So in cases like this, you’re just going to analyze your background image and scale your subject based on the objects around it, So in this case, if I hold shift and move my subject to the right, You can see that it’s still a little bit big. And I know that because I’m comparing it to the street lamp and also the door of the store to the right
so we can still scale this subject down a little bit, And, and now when we compare the subject with the objects around it, it looks much better now.
So in this case, i had to move the vanishing point of the subject a little bit down and that’s okay, the vanishing points don’t need to be exactly aligned all the time.
3 – Scale Your Subject in Perspective
So now that we matched the scale by aligning the horizon lines, we can also match the perspective and scale our subject based on the vanishing point of the background.
When you click on
ctrl/cmd + T to transform the subject, you’ll see that there is an anchor point in the middle and you can move this anchor point wherever you want, and to scale the subject in perspective, you’re going to move that anchor point of the subject and align it with the vanishing point of the background.
And now if you hold
option when you’re scaling, you’ll see that the subject is scaling based on that vanishing point of the background image, And it’s following the perspective.
As you can see, when I scale the subject and compare it with the street lamp in the front, you will see that the perspective is still matching with the street lamps in the foreground even when i make the subject very small or very big.
It will always follow that perspective and it’s going to look right, no matter how much you scale it.
Here’s another example where you can use this technique to manipulate existing objects and scale them in perspective.
in this example, I extracted the car in the foreground along with its shadow, And I have them both in a group, and I also drew some lines to find the vanishing point.
Now if I click on
Control + T to transform the car group and move the anchor point to the vanishing point, I can scale the car in perspective and make it look like it is in front of the girl.
And we don’t have to use this technique on street images, We can also use them in architectural images like in this next example,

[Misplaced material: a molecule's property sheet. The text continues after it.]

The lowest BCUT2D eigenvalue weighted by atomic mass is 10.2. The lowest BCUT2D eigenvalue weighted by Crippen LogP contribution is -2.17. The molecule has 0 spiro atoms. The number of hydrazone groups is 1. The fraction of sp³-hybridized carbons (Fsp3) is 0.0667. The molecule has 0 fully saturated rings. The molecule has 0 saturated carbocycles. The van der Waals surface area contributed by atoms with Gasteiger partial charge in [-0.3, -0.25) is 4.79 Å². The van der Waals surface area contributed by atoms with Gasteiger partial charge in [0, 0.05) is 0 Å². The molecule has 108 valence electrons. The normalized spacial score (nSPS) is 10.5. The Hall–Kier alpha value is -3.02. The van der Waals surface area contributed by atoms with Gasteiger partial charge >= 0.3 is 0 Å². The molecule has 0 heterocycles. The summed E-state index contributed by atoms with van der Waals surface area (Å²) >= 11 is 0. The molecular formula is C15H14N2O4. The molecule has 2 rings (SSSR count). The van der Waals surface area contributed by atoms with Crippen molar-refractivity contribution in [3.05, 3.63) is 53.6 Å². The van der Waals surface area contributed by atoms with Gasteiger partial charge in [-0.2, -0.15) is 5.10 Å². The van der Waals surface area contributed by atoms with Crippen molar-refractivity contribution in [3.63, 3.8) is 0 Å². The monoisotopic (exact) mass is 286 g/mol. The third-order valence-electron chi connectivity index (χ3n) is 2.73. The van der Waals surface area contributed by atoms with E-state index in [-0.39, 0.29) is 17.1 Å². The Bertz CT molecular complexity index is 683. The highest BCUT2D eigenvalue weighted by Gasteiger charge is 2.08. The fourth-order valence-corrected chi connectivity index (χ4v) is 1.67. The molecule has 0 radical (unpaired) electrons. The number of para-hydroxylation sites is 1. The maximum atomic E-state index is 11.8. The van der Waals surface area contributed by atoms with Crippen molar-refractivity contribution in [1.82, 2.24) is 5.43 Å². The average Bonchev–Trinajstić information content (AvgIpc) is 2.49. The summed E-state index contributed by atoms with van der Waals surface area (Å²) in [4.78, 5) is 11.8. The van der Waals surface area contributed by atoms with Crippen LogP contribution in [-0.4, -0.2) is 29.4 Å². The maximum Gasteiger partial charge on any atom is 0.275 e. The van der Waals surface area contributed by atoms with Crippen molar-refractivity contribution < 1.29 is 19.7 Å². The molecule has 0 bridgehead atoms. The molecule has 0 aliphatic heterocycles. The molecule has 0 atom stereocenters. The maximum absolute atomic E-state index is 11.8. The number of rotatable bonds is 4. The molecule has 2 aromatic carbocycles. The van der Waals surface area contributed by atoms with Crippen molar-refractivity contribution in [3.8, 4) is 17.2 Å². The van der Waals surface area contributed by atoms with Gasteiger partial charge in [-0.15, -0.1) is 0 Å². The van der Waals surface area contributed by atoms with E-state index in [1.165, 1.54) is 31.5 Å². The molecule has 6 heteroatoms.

for this example, I also have my subject extracted from the background and I also drew the lines to find the vanishing point. (how many times did i say vanishing point in this tutorial? 😄 )
So now if I scale my subject in perspective again, I can make it look like it is far away or closer to the camera.
And you’ll be able to see the scale better when we have some objects around the subject. So I’m going to make two copies of my subject, I’m going to scale them both in perspective and put one in the back, and one in the front
Now if I take another copy of the subject, and this time, im not going to scale it in perspective
You will see that if i drag it to the top, it’s going to look much bigger than it needs to be, And the same goes if I drag it to the front, you’ll see that the subject will look so small.
So always use this technique to scale your subject in perspective and make it look more realistic.
ok, now that I’ve shown you the different ways to match and scale your subject in perspective, there are also two other types of perspective,
and those are the two-point perspective and the three-point perspective, And basically, these will follow the same rules of the previous examples
but this time you have multiple vanishing points and you can scale your objects based on different vanishing points.
I have an in-depth article on my website where I talk about Photoshop compositing in-depth and I also talked about the different types of perspective, so make sure to check it out
And that’s pretty much it for this tutorial.
When you understand this concept and use the technique that i showed you today, your compositing will look much more realistic
Thank you so much for reading the article and i will see you in the next one ✌